9 Tricks to Serving Healthy Foods for Kids
Here are nine simple tips to help reduce empty calories (calories that provide little to no nutritional value) and fattening foods by incorporating real nutrients into your child’s diet.
If you haven’t checked out the nutrition label on the majority of breakfast cereals, do yourself a favor and get informed. Those mostly-processed cereals contain so much refined sugar and are typically low in protein and fiber. And a greasy breakfast cooked and fried in butter isn’t much better either.
Try out these banana pancakes as a healthy, go-to breakfast for the little ones. The only ingredients you’ll need are bananas, eggs, and peanut (or almond) butter. Talk about a tasty plate of food with a healthy punch of protein to help keep your child full and satisfied longer.
Supplement your Sandwich
Ah, the sandwich—a classic lunch beloved by millions (maybe even billions) of people. And this means there are enough variations of sandwich making to last a lifetime. Problem is, some of these sandwiches end up becoming a fattening, carb-packed lunch. Fortunately, there are plenty of sandwiches that contain healthy foods for kids.
Make sure you’re using 100 percent whole grain bread (I even like to go for a thin, whole wheat wrap instead), choose lean proteins like turkey or chicken breast, include a variety of brightly colored, fresh veggies such as spinach, sprouts, peppers, tomatoes, and cucumbers and always swap out unhealthy condiments like mayo for more flavorful, nutritious options such as avocado, hummus, or cranberry spread.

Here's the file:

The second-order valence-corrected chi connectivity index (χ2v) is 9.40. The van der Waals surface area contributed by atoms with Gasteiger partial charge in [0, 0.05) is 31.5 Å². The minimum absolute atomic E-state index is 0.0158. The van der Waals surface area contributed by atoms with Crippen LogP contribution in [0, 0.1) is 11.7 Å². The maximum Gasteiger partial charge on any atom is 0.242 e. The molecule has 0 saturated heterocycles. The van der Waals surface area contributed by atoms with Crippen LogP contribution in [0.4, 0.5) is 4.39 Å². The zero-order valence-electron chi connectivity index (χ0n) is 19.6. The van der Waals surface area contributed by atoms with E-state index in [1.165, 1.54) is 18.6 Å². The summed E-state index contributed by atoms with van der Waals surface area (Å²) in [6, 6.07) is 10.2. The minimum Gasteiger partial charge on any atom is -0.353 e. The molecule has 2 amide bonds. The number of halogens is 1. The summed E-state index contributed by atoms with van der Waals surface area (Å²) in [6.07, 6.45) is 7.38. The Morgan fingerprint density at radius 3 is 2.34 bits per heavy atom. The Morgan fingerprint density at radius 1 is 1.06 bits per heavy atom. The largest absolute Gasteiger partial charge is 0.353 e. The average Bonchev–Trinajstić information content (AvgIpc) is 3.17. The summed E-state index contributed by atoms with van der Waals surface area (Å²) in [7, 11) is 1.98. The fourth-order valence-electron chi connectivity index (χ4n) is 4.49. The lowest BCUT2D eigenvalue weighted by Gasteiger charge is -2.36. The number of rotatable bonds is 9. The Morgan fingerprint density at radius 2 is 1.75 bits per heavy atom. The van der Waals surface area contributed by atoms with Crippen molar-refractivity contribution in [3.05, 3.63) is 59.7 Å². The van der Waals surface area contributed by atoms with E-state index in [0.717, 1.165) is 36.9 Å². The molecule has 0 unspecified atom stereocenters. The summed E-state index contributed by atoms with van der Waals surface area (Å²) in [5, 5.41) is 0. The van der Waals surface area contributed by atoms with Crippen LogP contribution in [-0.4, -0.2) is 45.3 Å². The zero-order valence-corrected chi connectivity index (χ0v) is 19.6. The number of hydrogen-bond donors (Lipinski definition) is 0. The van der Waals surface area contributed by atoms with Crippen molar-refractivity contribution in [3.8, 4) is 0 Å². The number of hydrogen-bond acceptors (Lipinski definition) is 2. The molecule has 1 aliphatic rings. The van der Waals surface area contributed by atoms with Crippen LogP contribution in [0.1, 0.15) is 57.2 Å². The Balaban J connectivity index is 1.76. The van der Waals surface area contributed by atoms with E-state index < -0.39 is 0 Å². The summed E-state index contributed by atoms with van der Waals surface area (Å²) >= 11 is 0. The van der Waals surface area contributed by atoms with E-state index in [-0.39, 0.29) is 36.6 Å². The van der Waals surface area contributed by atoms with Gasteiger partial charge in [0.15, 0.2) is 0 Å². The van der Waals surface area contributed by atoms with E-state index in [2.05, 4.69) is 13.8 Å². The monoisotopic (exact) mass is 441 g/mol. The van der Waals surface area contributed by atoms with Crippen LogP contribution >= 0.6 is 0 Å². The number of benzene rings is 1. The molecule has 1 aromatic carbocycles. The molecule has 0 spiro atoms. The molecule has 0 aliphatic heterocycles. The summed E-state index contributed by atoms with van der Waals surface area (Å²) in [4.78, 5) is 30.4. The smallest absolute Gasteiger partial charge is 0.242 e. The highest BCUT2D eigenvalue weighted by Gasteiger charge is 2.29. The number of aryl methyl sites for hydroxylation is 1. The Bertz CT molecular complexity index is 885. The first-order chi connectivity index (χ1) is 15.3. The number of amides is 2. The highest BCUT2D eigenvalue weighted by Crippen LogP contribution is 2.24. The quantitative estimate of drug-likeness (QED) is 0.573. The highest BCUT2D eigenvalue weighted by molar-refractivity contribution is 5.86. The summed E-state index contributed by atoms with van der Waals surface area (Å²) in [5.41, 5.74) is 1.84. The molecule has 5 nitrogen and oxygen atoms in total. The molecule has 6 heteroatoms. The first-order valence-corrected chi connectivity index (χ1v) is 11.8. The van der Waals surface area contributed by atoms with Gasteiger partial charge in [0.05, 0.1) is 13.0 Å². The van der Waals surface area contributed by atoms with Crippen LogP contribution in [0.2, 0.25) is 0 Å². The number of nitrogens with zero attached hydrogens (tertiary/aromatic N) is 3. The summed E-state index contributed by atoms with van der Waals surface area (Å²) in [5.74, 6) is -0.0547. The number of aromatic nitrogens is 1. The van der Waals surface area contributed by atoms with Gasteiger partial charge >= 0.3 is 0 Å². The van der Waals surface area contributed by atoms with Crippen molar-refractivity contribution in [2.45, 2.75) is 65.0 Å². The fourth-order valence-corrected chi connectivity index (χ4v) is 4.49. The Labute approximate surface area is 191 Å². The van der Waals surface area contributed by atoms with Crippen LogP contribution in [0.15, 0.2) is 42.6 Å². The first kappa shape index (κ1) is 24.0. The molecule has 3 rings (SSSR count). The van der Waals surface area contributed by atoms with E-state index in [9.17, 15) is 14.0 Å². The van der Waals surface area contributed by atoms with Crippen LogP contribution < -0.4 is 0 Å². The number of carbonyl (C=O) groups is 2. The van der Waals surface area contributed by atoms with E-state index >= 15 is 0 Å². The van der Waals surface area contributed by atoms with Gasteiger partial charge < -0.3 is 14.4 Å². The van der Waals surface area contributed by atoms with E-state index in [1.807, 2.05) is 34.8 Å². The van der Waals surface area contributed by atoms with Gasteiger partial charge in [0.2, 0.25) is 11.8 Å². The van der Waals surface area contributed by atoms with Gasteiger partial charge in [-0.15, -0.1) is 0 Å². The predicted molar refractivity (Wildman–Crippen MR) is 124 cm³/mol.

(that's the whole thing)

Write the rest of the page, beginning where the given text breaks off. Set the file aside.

I dug up this simple grilled chicken pesto wrap recipe you can use as a base for healthy wrap creations.
Forget the French Fries
I know—this one hurts me as much as it does you. I’m not about to lie to you and say that French fries don’t taste like heaven exploded all over my taste buds. But the fact is these fatty treats are usually fried in unhealthy oils and drenched in salt, often making them far from healthy foods for kids.
Luckily, there are a lot of healthier variations to help you feel like you’re not missing out on the French fry goodness. This article offers 25 healthier alternatives to French fries and potato chips. I promise you’ll love some or all of these recipes. My favorites are the baked zucchini fries, baked sweet potato fries, and seasoned radish chips.
Get them to the Greek
This tip may be my favorite of all, because I think my greatest diet weakness may be those hearty, creamy, and totally fattening veggie dips. Because, for some reason, we always find it necessary to make something healthy…unhealthy.
The next time you’re making a veggie dip, spinach artichoke bake, or creamy casserole, substitute your sour cream or cream cheese for plain nonfat Greek yogurt. Not only does it lower the fat content considerably, it also increases the protein in your meal. And your kids probably won’t even know the difference.
Get your Greek on with this tasty green goddess veggie dip.
Sneak in the Flaxseed
The beauty about many of the most common healthy foods for kids is that they can be incorporated into your child’s regular meal without them even knowing. Take flaxseed for example.